Barack Obama promised a new atmosphere in Washington and a new kind of politics? Think he meant he would stand alone with almost everybody in the world against him?
The American people are overwhelmingly against President Obama’s announced intention to hit Syrian targets with missile strikes because that country allegedly “crossed a red line” by using chemical weapons against its own people. The president’s proposal might squeak through the Senate, but it would likely lose big in the House. Obama tried to get support at the G-20 Summit in Russia this week, but only France said it would be supportive. There will be no “coalition of the willing.”
Some on the left are against the strikes because they never want to use force. Some on the right are opposed simply because they don’t trust Obama. Some think the evidence needs to be better (and some even suspect the Syrian opposition might have used the chemical weapons to gin up support for their fight against President Bashar al-Assad). Some doubt the U.S. has a strategic goal since Obama has said altering the momentum of the war is not an objective. Some worry about the possible consequences in the Mideast of a strike.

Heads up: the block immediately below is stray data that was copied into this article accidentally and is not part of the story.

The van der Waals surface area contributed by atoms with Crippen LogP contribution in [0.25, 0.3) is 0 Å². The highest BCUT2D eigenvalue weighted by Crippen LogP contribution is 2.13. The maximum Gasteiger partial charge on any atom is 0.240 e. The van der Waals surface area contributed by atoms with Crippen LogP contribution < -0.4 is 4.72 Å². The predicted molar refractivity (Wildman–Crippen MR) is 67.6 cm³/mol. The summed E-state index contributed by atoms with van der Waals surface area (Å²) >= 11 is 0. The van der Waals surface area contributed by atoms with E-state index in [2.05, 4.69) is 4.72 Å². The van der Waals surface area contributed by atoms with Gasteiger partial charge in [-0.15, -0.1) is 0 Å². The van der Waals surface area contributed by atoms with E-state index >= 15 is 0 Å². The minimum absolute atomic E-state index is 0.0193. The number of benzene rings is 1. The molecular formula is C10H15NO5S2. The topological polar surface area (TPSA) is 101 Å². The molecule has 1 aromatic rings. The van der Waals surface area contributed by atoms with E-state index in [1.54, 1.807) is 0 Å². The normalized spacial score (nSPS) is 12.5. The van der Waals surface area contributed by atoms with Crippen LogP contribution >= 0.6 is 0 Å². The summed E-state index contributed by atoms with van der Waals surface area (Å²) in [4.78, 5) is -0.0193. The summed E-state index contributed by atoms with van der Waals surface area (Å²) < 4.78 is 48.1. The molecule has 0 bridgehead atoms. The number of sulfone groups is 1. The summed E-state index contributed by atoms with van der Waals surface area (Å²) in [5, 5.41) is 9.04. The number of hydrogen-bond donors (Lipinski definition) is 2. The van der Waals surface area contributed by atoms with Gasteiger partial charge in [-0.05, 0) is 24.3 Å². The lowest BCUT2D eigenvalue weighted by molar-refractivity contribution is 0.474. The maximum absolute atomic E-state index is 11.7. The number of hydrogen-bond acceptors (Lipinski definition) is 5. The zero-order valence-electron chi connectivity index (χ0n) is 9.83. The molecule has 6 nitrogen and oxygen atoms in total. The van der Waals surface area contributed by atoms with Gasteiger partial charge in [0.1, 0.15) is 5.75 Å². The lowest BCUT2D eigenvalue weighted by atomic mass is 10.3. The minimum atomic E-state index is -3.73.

Still, Obama plods on. There was even speculation that the strikes might have to be wider than originally intended because the delay to “consult Congress” allowed Syria to hide the possible missile targets in new locations. We might not even know where some of them are.
If we end up not striking Syria, the U.S. will lose whatever credibility it has left in the world. And no other world leader will ever know for sure again in Obama really speaks for this country. That’s the best reason some people can come up for going ahead with the strikes. It has come to this.